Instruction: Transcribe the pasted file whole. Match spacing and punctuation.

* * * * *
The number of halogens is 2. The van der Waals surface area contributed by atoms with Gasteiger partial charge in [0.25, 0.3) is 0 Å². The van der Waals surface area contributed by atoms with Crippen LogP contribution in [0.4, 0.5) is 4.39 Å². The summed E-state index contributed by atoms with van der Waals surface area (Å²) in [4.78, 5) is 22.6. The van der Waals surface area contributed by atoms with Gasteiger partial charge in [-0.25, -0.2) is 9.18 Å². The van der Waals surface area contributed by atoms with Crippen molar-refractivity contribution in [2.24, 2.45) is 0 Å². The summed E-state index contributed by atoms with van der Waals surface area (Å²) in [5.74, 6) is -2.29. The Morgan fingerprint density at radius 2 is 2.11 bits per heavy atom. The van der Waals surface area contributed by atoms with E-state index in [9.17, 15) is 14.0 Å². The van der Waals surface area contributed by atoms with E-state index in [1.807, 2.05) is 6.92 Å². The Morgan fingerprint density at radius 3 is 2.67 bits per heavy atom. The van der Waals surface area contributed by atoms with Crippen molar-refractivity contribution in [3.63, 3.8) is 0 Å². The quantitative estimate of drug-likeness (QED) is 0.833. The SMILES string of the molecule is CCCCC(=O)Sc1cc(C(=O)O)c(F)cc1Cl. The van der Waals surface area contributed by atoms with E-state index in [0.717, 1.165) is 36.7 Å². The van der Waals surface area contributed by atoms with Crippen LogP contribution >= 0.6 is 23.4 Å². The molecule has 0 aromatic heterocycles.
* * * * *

The number of halogens is 2. The van der Waals surface area contributed by atoms with Gasteiger partial charge in [0.25, 0.3) is 0 Å². The van der Waals surface area contributed by atoms with Crippen LogP contribution in [0.4, 0.5) is 4.39 Å². The summed E-state index contributed by atoms with van der Waals surface area (Å²) in [4.78, 5) is 22.6. The van der Waals surface area contributed by atoms with Gasteiger partial charge in [-0.25, -0.2) is 9.18 Å². The van der Waals surface area contributed by atoms with Crippen molar-refractivity contribution in [2.24, 2.45) is 0 Å². The summed E-state index contributed by atoms with van der Waals surface area (Å²) in [5.74, 6) is -2.29. The Morgan fingerprint density at radius 2 is 2.11 bits per heavy atom. The van der Waals surface area contributed by atoms with E-state index in [9.17, 15) is 14.0 Å². The van der Waals surface area contributed by atoms with E-state index in [1.807, 2.05) is 6.92 Å². The Morgan fingerprint density at radius 3 is 2.67 bits per heavy atom. The van der Waals surface area contributed by atoms with Crippen molar-refractivity contribution in [3.63, 3.8) is 0 Å². The quantitative estimate of drug-likeness (QED) is 0.833. The SMILES string of the molecule is CCCCC(=O)Sc1cc(C(=O)O)c(F)cc1Cl. The van der Waals surface area contributed by atoms with E-state index in [0.717, 1.165) is 36.7 Å². The van der Waals surface area contributed by atoms with Crippen LogP contribution >= 0.6 is 23.4 Å². The molecule has 0 aromatic heterocycles.